Kuranari says the B-Team’s work “follows the DNA of Dentsu directly” and is akin to the ad industry of the 70s and 80s in its approach to work. During that period, he says, work was “more like play”. Similarly, the B-Team escapes the office and conference rooms as much as possible, preferring to meet in public spaces or in the field where they are able to observe people and conduct firsthand research. Briefs and PowerPoint decks do not feature. It’s a far cry from a common scenario that one Japanese marketer recently complained to Campaign about, in which supposedly ‘creative’ presentations can easily involve an army of 30 people, most of whom do not speak.

Finding clients is not hard, given that Dentsu has between 3,000 to 6,000 on its books. Identifying what they want to achieve is more challenging. Kirillova says a big difference between standard Dentsu operations and the B-Team is that they usually interact directly with CEOs, engineers or people responsible for new business and innovation, rather than the “usual marketing guys”. This gives Dentsu access to the same sphere as the consultancies that are increasingly moving into the world of branding and marketing. But “they almost never know what they want to do,” she says. “They come to us because they believe in the way we work.”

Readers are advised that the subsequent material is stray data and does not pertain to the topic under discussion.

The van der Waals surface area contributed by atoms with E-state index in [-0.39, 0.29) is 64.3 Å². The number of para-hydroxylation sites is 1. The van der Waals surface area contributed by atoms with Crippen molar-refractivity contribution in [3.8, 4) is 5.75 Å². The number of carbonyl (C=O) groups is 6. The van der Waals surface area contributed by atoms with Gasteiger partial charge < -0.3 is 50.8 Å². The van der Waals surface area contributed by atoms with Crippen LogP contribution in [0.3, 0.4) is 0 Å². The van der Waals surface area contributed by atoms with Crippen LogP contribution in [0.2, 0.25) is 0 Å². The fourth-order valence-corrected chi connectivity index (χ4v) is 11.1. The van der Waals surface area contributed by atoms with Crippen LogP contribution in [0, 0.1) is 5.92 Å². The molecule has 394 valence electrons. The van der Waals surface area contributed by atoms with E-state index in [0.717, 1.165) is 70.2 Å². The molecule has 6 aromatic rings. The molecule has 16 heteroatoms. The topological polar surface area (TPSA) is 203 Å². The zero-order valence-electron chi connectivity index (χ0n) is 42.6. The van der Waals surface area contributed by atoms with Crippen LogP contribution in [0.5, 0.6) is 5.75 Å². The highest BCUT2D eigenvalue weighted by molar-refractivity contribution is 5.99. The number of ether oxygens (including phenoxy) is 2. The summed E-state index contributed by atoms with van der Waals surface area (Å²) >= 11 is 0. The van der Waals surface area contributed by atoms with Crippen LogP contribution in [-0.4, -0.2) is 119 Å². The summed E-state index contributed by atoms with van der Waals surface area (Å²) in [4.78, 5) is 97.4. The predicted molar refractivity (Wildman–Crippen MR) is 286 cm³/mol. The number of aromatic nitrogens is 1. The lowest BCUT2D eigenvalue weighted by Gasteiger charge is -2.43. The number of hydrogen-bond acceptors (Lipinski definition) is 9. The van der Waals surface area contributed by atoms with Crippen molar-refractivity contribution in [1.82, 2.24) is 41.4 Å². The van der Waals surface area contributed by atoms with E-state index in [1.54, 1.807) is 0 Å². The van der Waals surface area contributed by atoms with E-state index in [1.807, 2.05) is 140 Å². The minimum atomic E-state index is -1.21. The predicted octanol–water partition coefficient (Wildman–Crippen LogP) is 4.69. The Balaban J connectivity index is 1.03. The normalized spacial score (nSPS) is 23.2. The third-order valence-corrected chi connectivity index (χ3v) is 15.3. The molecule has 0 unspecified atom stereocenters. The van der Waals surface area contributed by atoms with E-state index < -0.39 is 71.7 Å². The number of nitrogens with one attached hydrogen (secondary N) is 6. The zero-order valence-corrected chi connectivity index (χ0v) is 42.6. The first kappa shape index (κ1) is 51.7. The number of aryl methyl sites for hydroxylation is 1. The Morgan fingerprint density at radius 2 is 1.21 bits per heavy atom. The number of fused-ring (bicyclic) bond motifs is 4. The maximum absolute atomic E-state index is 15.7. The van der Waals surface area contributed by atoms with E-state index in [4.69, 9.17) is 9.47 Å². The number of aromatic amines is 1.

Projects are established together with clients, sometimes through months of talking. It’s an informal, unhurried process. Work can take the form of chatting over an ice cream. “That’s a way of doing research,” Kirillova says. “Then after a few months we find out what the client had in mind. If a brief is really clear-cut, you can’t suggest anything else. Not having a brief gives us a much wider opportunity to find out what the actual problem is.” In all cases, it’s essential to expose the client to new industries and thought processes because “their thinking can be very narrow”.

Much of the past three years has been spent testing different processes just to get to this point. The B-Team should offer inspiration for the rest of Dentsu, whose creative heads acknowledge the need to become more diversified and less dependent on TV. But part of the B-Team’s advantage is that it’s small, and also under no pressure to win awards. Both Kuranari and Kirillova (who won a Titanium Lion at Cannes earlier in her career) think the industry puts too much emphasis on awards as a measure of success. Creative awards “don’t matter in Japan”, Kirillova says, claiming that in the end, the win had no impact on her career. Taking inspiration from good work is fine, says Kuranari, but simply learning from what the rest of the global industry is doing won’t lead to innovation. It’s not all about technology either.

“To solve today’s problems it’s not always necessary to use cutting edge technology or to have a super-crafted execution,” Kirillova says. “You can solve problems through simple ideas. For us it’s not about making a nice design or something to win an award; it’s more about the problem beneath that. A lot of creatives are afraid to let go, but they need to shift their thinking.”

Campaign Japan